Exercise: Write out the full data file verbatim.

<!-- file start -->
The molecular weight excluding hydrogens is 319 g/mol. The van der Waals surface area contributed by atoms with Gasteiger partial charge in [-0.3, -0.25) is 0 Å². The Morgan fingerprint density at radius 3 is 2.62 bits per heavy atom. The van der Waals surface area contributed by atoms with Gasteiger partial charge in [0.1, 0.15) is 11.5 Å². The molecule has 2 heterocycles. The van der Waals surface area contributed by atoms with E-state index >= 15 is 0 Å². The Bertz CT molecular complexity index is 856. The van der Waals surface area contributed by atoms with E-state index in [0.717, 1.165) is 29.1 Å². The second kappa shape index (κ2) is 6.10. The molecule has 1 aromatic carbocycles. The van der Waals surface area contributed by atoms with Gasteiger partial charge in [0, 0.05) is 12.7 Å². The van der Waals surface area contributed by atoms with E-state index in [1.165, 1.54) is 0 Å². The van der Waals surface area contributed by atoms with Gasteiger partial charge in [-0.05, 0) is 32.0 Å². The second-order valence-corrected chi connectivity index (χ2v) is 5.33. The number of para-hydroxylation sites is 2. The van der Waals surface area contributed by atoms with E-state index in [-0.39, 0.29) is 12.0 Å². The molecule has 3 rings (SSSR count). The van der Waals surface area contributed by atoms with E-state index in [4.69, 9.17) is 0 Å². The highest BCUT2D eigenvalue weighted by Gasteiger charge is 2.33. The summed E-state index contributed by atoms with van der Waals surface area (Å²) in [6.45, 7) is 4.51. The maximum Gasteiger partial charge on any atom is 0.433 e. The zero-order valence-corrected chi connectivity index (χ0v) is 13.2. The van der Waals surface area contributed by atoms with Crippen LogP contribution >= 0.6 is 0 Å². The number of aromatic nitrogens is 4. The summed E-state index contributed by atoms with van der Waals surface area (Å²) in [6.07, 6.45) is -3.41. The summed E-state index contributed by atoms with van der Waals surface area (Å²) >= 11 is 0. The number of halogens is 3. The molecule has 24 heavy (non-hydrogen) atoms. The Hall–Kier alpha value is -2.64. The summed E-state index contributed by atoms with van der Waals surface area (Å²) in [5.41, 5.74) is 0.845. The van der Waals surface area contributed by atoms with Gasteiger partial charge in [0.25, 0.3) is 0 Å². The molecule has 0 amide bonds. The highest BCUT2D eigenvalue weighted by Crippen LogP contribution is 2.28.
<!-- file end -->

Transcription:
The molecular weight excluding hydrogens is 319 g/mol. The van der Waals surface area contributed by atoms with Gasteiger partial charge in [-0.3, -0.25) is 0 Å². The Morgan fingerprint density at radius 3 is 2.62 bits per heavy atom. The van der Waals surface area contributed by atoms with Gasteiger partial charge in [0.1, 0.15) is 11.5 Å². The molecule has 2 heterocycles. The van der Waals surface area contributed by atoms with E-state index >= 15 is 0 Å². The Bertz CT molecular complexity index is 856. The van der Waals surface area contributed by atoms with E-state index in [0.717, 1.165) is 29.1 Å². The second kappa shape index (κ2) is 6.10. The molecule has 1 aromatic carbocycles. The van der Waals surface area contributed by atoms with Gasteiger partial charge in [0, 0.05) is 12.7 Å². The van der Waals surface area contributed by atoms with E-state index in [1.165, 1.54) is 0 Å². The van der Waals surface area contributed by atoms with Gasteiger partial charge in [-0.05, 0) is 32.0 Å². The second-order valence-corrected chi connectivity index (χ2v) is 5.33. The number of para-hydroxylation sites is 2. The van der Waals surface area contributed by atoms with E-state index in [-0.39, 0.29) is 12.0 Å². The molecule has 3 rings (SSSR count). The van der Waals surface area contributed by atoms with E-state index in [4.69, 9.17) is 0 Å². The highest BCUT2D eigenvalue weighted by Gasteiger charge is 2.33. The summed E-state index contributed by atoms with van der Waals surface area (Å²) in [6.45, 7) is 4.51. The maximum Gasteiger partial charge on any atom is 0.433 e. The zero-order valence-corrected chi connectivity index (χ0v) is 13.2. The van der Waals surface area contributed by atoms with Crippen LogP contribution >= 0.6 is 0 Å². The number of aromatic nitrogens is 4. The summed E-state index contributed by atoms with van der Waals surface area (Å²) in [6.07, 6.45) is -3.41. The summed E-state index contributed by atoms with van der Waals surface area (Å²) >= 11 is 0. The number of halogens is 3. The molecule has 24 heavy (non-hydrogen) atoms. The Hall–Kier alpha value is -2.64. The summed E-state index contributed by atoms with van der Waals surface area (Å²) in [5.41, 5.74) is 0.845. The van der Waals surface area contributed by atoms with Gasteiger partial charge in [0.25, 0.3) is 0 Å². The molecule has 0 amide bonds. The highest BCUT2D eigenvalue weighted by Crippen LogP contribution is 2.28.